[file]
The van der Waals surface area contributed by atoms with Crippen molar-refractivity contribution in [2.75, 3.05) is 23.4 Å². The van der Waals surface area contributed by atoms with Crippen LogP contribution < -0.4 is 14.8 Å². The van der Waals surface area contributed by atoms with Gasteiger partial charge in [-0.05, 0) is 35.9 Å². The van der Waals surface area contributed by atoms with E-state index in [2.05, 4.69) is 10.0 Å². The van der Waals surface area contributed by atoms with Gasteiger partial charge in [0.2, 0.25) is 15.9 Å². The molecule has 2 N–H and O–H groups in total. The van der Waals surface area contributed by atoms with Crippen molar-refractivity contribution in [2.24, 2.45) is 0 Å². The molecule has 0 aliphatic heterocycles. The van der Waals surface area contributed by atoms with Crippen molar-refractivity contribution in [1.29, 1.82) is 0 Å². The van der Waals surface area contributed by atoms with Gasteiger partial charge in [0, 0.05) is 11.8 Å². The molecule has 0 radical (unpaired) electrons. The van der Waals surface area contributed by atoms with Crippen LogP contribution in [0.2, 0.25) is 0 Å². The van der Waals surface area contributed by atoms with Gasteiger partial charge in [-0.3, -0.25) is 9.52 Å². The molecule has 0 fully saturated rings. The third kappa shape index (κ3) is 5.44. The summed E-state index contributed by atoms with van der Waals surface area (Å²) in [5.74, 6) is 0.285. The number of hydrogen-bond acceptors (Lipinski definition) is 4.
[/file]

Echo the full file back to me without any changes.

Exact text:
The van der Waals surface area contributed by atoms with Crippen molar-refractivity contribution in [2.75, 3.05) is 23.4 Å². The van der Waals surface area contributed by atoms with Crippen LogP contribution < -0.4 is 14.8 Å². The van der Waals surface area contributed by atoms with Gasteiger partial charge in [-0.05, 0) is 35.9 Å². The van der Waals surface area contributed by atoms with E-state index in [2.05, 4.69) is 10.0 Å². The van der Waals surface area contributed by atoms with Gasteiger partial charge in [0.2, 0.25) is 15.9 Å². The molecule has 2 N–H and O–H groups in total. The van der Waals surface area contributed by atoms with Crippen molar-refractivity contribution in [2.24, 2.45) is 0 Å². The molecule has 0 aliphatic heterocycles. The van der Waals surface area contributed by atoms with Crippen molar-refractivity contribution in [1.29, 1.82) is 0 Å². The van der Waals surface area contributed by atoms with Gasteiger partial charge in [0, 0.05) is 11.8 Å². The molecule has 0 radical (unpaired) electrons. The van der Waals surface area contributed by atoms with Crippen LogP contribution in [0.2, 0.25) is 0 Å². The van der Waals surface area contributed by atoms with Gasteiger partial charge in [-0.3, -0.25) is 9.52 Å². The molecule has 0 fully saturated rings. The third kappa shape index (κ3) is 5.44. The summed E-state index contributed by atoms with van der Waals surface area (Å²) in [5.74, 6) is 0.285. The number of hydrogen-bond acceptors (Lipinski definition) is 4.